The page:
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Although much less publicised than it used to be, gang culture in LA is still prevalent. And yet the younger generations are slowly moving away from that now, realising there is more to life than what can be offered as a gang member. ‘It hasn’t gone away at all,’ affirms Mann, ‘but the younger people are on to different things. We’ve seen the effects of gang culture and gang life so many times, and we know the outcomes. Most young people now choose not to get involved.’

There are actually more than 250 active gangs in the city, according to the LAPD, many of which have been in existence for over 50 years. Despite the heavily publicised rivalry between the Crips and Bloods – mainly African American – there are approximately 30 Asian gangs operating in the South Central area and a strong presence of the Mexican Mafia and MS-13. These gangs have a combined membership of more than 26,000 people, some as young as 11. Rape, aggravated assault and robbery are all crimes heavily related to gangs across LA.

The gangs that reside in LA often tag their local area in graffiti to mark their territory. Anyone seen in a heavily tagged area is a potential target to any rival gang, irrespective of involvement. Children and innocent bystanders are frequently killed in this way. Even with that said, the ripple effect of gang culture is equally alarming. A psychological study by the Lancet and Rand Corporation showed that a small percentage of children living in South LA showed a higher level of post-traumatic stress than children of a similar age living in the capital of war-torn Iraq.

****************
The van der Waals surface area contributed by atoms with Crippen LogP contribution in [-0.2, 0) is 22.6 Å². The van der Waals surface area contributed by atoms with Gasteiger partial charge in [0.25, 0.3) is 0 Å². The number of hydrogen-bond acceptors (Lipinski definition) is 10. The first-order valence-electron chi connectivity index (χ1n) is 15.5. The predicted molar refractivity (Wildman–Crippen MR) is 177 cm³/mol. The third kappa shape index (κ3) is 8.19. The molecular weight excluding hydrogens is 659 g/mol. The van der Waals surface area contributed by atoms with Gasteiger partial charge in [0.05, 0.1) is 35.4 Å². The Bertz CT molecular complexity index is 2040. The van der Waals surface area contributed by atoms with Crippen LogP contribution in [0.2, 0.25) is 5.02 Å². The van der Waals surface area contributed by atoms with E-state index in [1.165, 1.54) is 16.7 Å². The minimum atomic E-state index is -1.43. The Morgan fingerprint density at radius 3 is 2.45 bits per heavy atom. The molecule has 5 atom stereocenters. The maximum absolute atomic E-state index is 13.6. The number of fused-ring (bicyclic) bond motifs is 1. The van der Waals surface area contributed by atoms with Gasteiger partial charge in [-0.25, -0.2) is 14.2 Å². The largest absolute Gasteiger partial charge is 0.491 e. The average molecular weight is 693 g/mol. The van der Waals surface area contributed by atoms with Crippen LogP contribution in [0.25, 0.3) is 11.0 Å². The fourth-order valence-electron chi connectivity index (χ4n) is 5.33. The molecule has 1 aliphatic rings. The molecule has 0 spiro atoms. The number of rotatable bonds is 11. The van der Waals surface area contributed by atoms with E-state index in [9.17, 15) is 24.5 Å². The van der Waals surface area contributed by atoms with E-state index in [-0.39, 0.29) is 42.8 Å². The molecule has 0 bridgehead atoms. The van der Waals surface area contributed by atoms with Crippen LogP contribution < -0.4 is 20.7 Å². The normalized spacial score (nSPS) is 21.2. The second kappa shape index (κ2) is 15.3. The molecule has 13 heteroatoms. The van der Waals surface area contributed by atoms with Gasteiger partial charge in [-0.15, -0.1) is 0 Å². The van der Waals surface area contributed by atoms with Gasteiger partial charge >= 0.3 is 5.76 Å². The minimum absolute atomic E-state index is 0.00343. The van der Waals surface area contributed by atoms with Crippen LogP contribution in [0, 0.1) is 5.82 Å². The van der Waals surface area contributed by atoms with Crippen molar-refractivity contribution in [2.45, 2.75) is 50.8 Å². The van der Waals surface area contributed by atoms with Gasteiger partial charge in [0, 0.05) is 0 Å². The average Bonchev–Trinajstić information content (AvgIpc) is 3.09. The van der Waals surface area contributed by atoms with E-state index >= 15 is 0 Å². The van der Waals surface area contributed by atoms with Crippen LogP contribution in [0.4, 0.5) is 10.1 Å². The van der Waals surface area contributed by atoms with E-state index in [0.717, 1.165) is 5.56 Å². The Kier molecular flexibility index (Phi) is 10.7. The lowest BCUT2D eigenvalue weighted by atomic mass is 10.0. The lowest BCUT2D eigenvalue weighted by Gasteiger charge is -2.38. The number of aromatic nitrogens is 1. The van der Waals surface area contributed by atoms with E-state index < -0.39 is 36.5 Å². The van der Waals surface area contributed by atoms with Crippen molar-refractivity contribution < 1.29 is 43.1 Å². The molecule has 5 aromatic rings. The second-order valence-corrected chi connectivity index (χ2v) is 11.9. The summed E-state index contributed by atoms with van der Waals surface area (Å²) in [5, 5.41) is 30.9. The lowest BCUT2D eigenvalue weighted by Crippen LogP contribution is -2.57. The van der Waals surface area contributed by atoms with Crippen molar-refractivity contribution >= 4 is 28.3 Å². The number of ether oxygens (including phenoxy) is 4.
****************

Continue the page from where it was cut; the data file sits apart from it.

Gang culture has become a way of life for those affected, with third generation gang members to one family. This may be the reason why rap music from LA has always had a very raw sound, both in content and sound. Often labelled as ‘gangster rap’, it comes with an excessive use of profanity, talk of violence and prolific use of ‘bitch’ and ‘hoe’ to describe women; some rappers have even openly declared gang affiliations, throwing up gang signs in their music videos and wearing gang colours to prestigious events. Although it’s not easy subject matter to digest, many devout hip-hop fans would argue that at least the content of such music is ‘real’.

Musical crticism
Due to his background, being signed by a major record label so quickly and the route his career has taken thus far, these things may not be said so freely about Mann. Is he prepared for the critique that comes with being a rapper classed as commercial pop?